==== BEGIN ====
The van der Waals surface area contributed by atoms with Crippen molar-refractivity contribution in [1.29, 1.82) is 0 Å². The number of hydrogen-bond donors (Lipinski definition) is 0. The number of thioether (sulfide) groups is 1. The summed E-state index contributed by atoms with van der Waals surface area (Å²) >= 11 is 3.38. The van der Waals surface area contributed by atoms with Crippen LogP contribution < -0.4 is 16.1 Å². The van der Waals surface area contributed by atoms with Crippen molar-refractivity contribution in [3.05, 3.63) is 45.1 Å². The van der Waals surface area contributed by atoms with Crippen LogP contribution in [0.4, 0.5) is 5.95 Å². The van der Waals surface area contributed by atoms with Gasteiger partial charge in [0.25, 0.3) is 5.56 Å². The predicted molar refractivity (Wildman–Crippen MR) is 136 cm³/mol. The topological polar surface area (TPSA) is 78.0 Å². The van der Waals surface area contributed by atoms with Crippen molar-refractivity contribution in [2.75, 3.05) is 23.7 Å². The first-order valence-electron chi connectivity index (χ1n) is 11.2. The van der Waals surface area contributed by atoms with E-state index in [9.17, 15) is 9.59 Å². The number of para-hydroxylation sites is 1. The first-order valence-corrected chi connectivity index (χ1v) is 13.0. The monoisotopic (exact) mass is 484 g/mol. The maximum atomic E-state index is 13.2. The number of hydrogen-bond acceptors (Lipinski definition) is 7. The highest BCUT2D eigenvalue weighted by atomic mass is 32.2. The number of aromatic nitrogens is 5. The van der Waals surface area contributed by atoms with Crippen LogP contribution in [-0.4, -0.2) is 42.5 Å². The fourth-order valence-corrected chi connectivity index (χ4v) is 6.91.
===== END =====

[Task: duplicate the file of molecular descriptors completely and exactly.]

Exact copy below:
The van der Waals surface area contributed by atoms with Crippen molar-refractivity contribution in [1.29, 1.82) is 0 Å². The number of hydrogen-bond donors (Lipinski definition) is 0. The number of thioether (sulfide) groups is 1. The summed E-state index contributed by atoms with van der Waals surface area (Å²) >= 11 is 3.38. The van der Waals surface area contributed by atoms with Crippen LogP contribution < -0.4 is 16.1 Å². The van der Waals surface area contributed by atoms with Crippen molar-refractivity contribution in [3.05, 3.63) is 45.1 Å². The van der Waals surface area contributed by atoms with Crippen LogP contribution in [0.4, 0.5) is 5.95 Å². The van der Waals surface area contributed by atoms with Gasteiger partial charge in [0.25, 0.3) is 5.56 Å². The predicted molar refractivity (Wildman–Crippen MR) is 136 cm³/mol. The topological polar surface area (TPSA) is 78.0 Å². The van der Waals surface area contributed by atoms with Crippen molar-refractivity contribution in [2.75, 3.05) is 23.7 Å². The first-order valence-electron chi connectivity index (χ1n) is 11.2. The van der Waals surface area contributed by atoms with E-state index in [9.17, 15) is 9.59 Å². The number of para-hydroxylation sites is 1. The first-order valence-corrected chi connectivity index (χ1v) is 13.0. The monoisotopic (exact) mass is 484 g/mol. The maximum atomic E-state index is 13.2. The number of hydrogen-bond acceptors (Lipinski definition) is 7. The highest BCUT2D eigenvalue weighted by atomic mass is 32.2. The number of aromatic nitrogens is 5. The van der Waals surface area contributed by atoms with Crippen LogP contribution in [-0.4, -0.2) is 42.5 Å². The fourth-order valence-corrected chi connectivity index (χ4v) is 6.91.